What We're Reading - October 2020

Romance, poetry, debut novels and rediscovered classics - celebrate Black British authors and get some Autumn reading inspiration from the latest edition of 'What We're Reading'.

Take a look at previous What We’re Reading blogs for more reading inspiration.

Love in Colour
by Bolu Babalola

Every story in this collection of love stories by Bolu Babalola has been adapted from ancient folklore from all around the world. Babalola chooses to centre women in these stories, giving the women unique and passionate perspectives on love. While the original folktales may have been misogynistic and may have mirrored patriarchy, Babalola’s evocative collection does the opposite. In these stories we see women championed, given agency and finally be the protagonist in their own love stories.  

The Princess Trap by Talia Hibbert

Romance is a genre I haven’t really ventured into (not since I was in Uni). The lack of diverse and unrealistic storylines always kept me at bay. Talia Hibbert’s writing, on the other hand, not only brings to life contemporary storylines but also shows brown and black women falling in love! Romantic screen comedies need to take a page out of Talia Hibbert’s books. The Princess Trap takes a familiar romance storyline, body positivity and adds an interracial romance to make a fun and easy read.

No Place to Call Home
by JJ Bola

Reading JJ Bola’s debut novel, it is clear he is a poet. Bola records a tale of human experience that is often ignored within the UK. With vivid descriptions and heartfelt storytelling, you are transported into every location that the characters move through. The novel touches upon ideas of otherness and provides a welcome sense of belonging for those of that grew up in different places.

 Afshan D’Souza-Lodhi, Programme Manager


My Darling from the Lions by Rachel Long

I’m reading Rachel Long’s debut collection My Darling from the Lions. Rachel Long is a poet and the founder of Octavia Poetry Collective for Womxn of Colour.

Her poems are brutal, she starts with an image or a sentence, then over the following lines unpacks it and deconstructs it, and then smacks you in the face with the conclusion. The collection is surprising, keeping you on your toes as a reader, and throughout the voice of the poet comes through clearly – it’s intimate, but at arm’s length. Long’s poems are familial, at times you feel you’ve been invited to the family dinner table as her parents shout to each other from different rooms. By the end of the collection your brain has been taken out and given a good scrub. I highly recommend it.

Harriet Williams, Programme Manager

Queenie by Candice Carty-Williams

This book has taken the UK publishing scene by storm, winning book of the year at the British Book Awards, and it is easy to see why. 

Queenie is a young woman figuring out her place in the world in this coming of age story. Carty-Williams brings to life Queenie’s experiences as a Black British woman in London and her characters are vivid and memorable - Queenie’s Jamaican grandmother particularly sticks out in my mind.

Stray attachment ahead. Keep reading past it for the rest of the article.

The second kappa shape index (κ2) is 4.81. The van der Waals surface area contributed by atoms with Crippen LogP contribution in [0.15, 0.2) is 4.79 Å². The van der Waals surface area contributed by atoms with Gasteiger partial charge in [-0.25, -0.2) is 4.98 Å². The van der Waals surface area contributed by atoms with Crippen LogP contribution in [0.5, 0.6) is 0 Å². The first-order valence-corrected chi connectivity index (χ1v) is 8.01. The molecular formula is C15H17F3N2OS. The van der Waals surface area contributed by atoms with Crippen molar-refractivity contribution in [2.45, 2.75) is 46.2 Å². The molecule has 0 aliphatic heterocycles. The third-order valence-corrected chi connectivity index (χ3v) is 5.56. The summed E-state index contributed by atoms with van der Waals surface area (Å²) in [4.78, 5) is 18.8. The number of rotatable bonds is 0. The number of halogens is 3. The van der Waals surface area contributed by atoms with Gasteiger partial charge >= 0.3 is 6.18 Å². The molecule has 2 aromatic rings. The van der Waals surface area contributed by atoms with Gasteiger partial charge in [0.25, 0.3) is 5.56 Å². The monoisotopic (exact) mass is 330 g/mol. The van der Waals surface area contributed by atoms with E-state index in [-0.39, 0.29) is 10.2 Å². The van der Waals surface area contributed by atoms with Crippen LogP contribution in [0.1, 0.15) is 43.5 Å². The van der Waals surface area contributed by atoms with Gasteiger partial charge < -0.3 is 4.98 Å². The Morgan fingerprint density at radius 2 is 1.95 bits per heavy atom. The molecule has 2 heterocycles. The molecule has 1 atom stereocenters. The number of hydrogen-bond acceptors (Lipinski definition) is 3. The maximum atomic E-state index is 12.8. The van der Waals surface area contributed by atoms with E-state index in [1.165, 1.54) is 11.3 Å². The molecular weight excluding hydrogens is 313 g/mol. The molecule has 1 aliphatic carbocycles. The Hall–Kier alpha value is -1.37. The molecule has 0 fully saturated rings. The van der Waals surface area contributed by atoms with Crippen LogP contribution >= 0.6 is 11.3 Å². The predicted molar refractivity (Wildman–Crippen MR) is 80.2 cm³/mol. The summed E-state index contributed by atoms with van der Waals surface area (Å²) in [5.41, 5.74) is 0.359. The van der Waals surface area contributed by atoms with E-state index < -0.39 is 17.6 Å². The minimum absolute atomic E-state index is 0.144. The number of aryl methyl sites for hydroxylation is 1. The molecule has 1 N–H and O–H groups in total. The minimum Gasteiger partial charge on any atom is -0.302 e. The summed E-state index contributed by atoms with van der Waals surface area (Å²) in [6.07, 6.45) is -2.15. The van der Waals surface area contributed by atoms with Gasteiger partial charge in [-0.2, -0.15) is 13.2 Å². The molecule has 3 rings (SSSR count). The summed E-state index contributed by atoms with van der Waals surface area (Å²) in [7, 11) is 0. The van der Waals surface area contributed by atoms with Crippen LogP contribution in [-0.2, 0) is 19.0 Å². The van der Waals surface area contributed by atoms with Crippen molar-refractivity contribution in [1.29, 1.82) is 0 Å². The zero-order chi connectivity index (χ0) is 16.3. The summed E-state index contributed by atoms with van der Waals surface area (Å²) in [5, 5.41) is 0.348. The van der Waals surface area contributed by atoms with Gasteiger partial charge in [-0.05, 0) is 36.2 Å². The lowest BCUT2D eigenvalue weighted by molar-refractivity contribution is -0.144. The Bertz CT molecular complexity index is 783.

The protagonist’s vulnerabilities and mental health issues are explored sensitively, and I felt her pain as she made mistakes (particularly when it comes to relationships). However, Queenie’s inspirational resilience, and the warm and ongoing support from (most of) her friends, along with the many laugh-out-loud moments meant my overwhelming sense of the book and the character is one of delight. Highly recommended.

Sinead Russell, Director Literature

Palace of the Peacock by Wilson Harris

Running recklessly through a second-hand bookshop last month, delighted to return after months of lockdown, I picked up this novel on a whim. I’m so glad I did.

Published in 1960 after Harris moved to London from the Caribbean, it takes place somewhere between dreaming and waking, between life and death, or perhaps between reality, myth and fantasy. In it, a group of men – ‘one spiritual family … knotted together in the enormous bruised head of ancestry’ – journey upriver to Mariella under the ‘dewy cold tears’ of the Guyanese forest. Their boat may have sunk already; they may be missionaries, or on a slavery mission; Mariella may be both a woman and a place.

I would say it’s a novel of uncertainties, but reading it I felt certain that Harris’s voice – lyrical, assured, and evocative – was in complete control of its challenge to western realism. At times I thought of Helen Oyeyemi’s The Opposite House: a novel where nothing is simply one thing and nobody simply one body. It left me keen to read more by Harris – or by authors who share his style and ideas.

Swithun Cooper, Research and Information Manager

What have you been reading lately? Share your recommendations with us on twitter.



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